Highways for Habitats #26: East West Highway, Maine

Transportation planning is tough.  Roads have to serve a number of (sometimes competing) purposes.  Roads whose primary purpose is moving people and goods quickly through a community often have a detrimental effect on the communities they bisect (see: the history of freeways in Detroit).  Take state trunk lines for example, which you can recognize because they’re usually twice as wide to cross as the other roads in a neighborhood, and, of course, highways and interstates.  We’re currently running a series of posts featuring creative solutions from around the globe to make these roads – roads that must run through communities – also work to serve those communities.  Check out more about our inspiration here.

As our inspiration post notes, Michigan is currently in the midst of a major highway debate, and we are not alone.  In other towns and cities across the country and world, similar conversations are taking place about the future of our road systems and our neighborhoods.

The East West Highway conflict has been dividing Maine residents since 1937.  Many times the idea to build a highway crossing the state has been proposed and defeated, and it is once again surfacing.  Currently, a 220-mile toll highway connecting the east and west edges of the state is being planned by Cianbro, a Pittsfield-based construction company, and many are speaking out for and against it.  The highway would function as a thoroughfare, rumored to have only six exits along its entire length, providing travelers a faster and more direct route.

The justification for the highway has remained constant for more than 70 years: Maine does not have an east-west freeway, and needs one.  Currently people must travel on local highways, traveling less direct routes on slower moving roads.  Manufacturing businesses that move products long distances, for whom transportations costs are some of their greatest, say their companies would save money with the highway. Truck drivers sometimes feel public roads are made for cars, and aren’t as safe or wide enough for trucks.  Proponents also believe the highway would benefit Maine’s economy, especially the rural communities suffering from the loss of traditional manufacturing and resource-based jobs.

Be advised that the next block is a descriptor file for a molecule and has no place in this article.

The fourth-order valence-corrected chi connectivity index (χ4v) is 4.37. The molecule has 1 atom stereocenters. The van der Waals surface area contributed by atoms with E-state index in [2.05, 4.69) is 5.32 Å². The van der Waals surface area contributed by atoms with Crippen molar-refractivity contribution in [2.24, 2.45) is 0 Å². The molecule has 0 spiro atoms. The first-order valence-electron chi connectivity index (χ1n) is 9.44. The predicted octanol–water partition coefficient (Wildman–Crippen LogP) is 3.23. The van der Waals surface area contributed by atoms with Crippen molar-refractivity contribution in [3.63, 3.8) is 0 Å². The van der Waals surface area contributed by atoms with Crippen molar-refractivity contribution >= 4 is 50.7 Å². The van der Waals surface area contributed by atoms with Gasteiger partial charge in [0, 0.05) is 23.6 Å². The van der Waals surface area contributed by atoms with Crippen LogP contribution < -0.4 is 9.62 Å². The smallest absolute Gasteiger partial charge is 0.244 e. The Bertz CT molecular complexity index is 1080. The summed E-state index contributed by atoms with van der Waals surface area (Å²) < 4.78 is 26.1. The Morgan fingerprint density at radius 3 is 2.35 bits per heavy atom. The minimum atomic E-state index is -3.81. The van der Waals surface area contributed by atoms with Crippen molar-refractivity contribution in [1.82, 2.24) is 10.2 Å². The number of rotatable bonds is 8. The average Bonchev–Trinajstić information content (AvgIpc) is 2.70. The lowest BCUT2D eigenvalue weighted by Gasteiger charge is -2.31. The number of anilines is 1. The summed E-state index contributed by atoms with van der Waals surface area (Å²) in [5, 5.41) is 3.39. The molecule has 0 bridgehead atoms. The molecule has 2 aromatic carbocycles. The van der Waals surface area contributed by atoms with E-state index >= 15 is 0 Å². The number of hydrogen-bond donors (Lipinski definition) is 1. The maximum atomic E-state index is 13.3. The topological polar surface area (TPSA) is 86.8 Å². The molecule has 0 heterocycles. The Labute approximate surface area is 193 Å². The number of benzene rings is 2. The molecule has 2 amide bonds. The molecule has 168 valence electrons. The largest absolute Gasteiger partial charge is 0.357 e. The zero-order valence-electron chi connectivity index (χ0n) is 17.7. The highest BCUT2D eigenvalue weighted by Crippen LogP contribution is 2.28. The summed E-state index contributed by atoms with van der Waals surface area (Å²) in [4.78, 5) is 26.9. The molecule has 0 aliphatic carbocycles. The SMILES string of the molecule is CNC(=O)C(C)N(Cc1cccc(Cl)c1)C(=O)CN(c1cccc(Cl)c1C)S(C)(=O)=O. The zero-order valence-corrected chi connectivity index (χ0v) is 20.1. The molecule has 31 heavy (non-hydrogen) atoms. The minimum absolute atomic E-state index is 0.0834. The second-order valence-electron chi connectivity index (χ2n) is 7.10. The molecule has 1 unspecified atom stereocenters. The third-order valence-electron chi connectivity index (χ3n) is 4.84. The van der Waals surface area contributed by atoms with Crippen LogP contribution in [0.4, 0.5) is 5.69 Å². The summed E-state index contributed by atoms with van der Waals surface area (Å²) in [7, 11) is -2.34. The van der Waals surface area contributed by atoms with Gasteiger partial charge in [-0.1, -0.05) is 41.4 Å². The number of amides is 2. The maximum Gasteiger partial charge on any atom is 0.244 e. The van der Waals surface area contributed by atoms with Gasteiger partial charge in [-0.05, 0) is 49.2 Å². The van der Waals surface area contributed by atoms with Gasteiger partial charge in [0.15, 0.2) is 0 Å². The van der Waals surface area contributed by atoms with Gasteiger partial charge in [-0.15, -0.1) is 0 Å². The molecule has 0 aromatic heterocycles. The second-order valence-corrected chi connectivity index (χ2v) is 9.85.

On the other side of the aisle stand some of those rural communities.  128 small businesses – so far – have formed the organization Maine Businesses Against the East West Highway to publicly oppose the project. Environmental groups and organizations are also expressing concerns.

Some discount the economic benefit argument, saying it would instead hurt local businesses by diverting traffic and business off the local roads, and even compromise the small-town community culture of the state. Public roads already traverse the state and the intensive construction of another route is believed to be unnecessary.  Opponents also believe the highway would have detrimental effects on wildlife habitats, destroying land while introducing unnecessary pollution – both during construction, and for the life of the road with vehicular emissions.  It has been said it would be, “the single largest destruction of fisheries and wildlife habitat in the history of this state by a private entity.” They add that destroying the state’s wildlife and habitats is an unsustainable way to boost revenue.

Opponents advocate instead for improving public routes, and transportation alternatives – like rail. A freight line already parallels the proposed route, and enhancing this method instead would reduce vehicle miles traveled and pollution.

Maine residents are now calling for an independent study of the impacts with full public disclosure and engagement.  From what LSM can tell, if there are people living in those rural communities whom indeed welcome the highway, they aren’t being very vocal, and some public support could have an impact on this conversation.

It is hard to dispute that low cost transportation is key to a strong economy. While the east west highway would save money for travelers and companies shipping their goods, it could take business from the more rural areas.  How does Maine find a way to balance these needs, while also considering the other factors?

We’ve seen many projects so far, like in Trenton, New Jersey in which trucks on highways traveling through towns became an issue that needed solving – usually with a new highway elsewhere.  Residents didn’t like the pollution and felt less safe crossing as trucks drove through.  But in Maine, residents are calling to keep trucks on those roads, seeing them as vital to their small businesses.  This calls to mind an important lesson in transportation planning: context sensitive solutions, created with the help of and consideration for all of the communities they affect, are the best solutions.

The important question now is: does the project truly meet the public’s needs?


Photo from Portland Press Herald.